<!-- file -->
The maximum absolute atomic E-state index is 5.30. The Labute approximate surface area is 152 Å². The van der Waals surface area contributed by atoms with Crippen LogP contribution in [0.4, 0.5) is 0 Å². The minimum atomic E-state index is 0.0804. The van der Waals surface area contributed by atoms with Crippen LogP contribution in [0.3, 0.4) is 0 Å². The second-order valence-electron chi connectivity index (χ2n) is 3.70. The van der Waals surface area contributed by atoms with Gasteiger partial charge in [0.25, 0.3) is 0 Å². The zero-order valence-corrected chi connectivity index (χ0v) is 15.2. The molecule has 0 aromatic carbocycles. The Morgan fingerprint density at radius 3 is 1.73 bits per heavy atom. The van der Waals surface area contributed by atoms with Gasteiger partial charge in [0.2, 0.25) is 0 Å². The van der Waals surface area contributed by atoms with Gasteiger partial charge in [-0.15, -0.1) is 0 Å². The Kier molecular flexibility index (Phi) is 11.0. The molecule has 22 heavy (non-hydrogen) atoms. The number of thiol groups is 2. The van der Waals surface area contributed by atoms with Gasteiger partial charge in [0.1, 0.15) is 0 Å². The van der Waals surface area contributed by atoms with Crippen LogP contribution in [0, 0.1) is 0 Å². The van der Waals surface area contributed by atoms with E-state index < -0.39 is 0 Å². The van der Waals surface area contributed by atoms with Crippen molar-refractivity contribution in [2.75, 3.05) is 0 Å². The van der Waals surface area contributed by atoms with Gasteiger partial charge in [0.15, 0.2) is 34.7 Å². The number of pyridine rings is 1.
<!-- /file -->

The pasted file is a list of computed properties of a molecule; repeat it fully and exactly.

The maximum absolute atomic E-state index is 5.30. The Labute approximate surface area is 152 Å². The van der Waals surface area contributed by atoms with Crippen LogP contribution in [0.4, 0.5) is 0 Å². The minimum atomic E-state index is 0.0804. The van der Waals surface area contributed by atoms with Crippen LogP contribution in [0.3, 0.4) is 0 Å². The second-order valence-electron chi connectivity index (χ2n) is 3.70. The van der Waals surface area contributed by atoms with Gasteiger partial charge in [0.25, 0.3) is 0 Å². The zero-order valence-corrected chi connectivity index (χ0v) is 15.2. The molecule has 0 aromatic carbocycles. The Morgan fingerprint density at radius 3 is 1.73 bits per heavy atom. The van der Waals surface area contributed by atoms with Gasteiger partial charge in [0.2, 0.25) is 0 Å². The van der Waals surface area contributed by atoms with Gasteiger partial charge in [-0.15, -0.1) is 0 Å². The Kier molecular flexibility index (Phi) is 11.0. The molecule has 22 heavy (non-hydrogen) atoms. The number of thiol groups is 2. The van der Waals surface area contributed by atoms with Gasteiger partial charge in [0.1, 0.15) is 0 Å². The van der Waals surface area contributed by atoms with Crippen LogP contribution in [0, 0.1) is 0 Å². The van der Waals surface area contributed by atoms with E-state index < -0.39 is 0 Å². The van der Waals surface area contributed by atoms with Crippen molar-refractivity contribution in [2.75, 3.05) is 0 Å². The van der Waals surface area contributed by atoms with Gasteiger partial charge in [0.15, 0.2) is 34.7 Å². The number of pyridine rings is 1.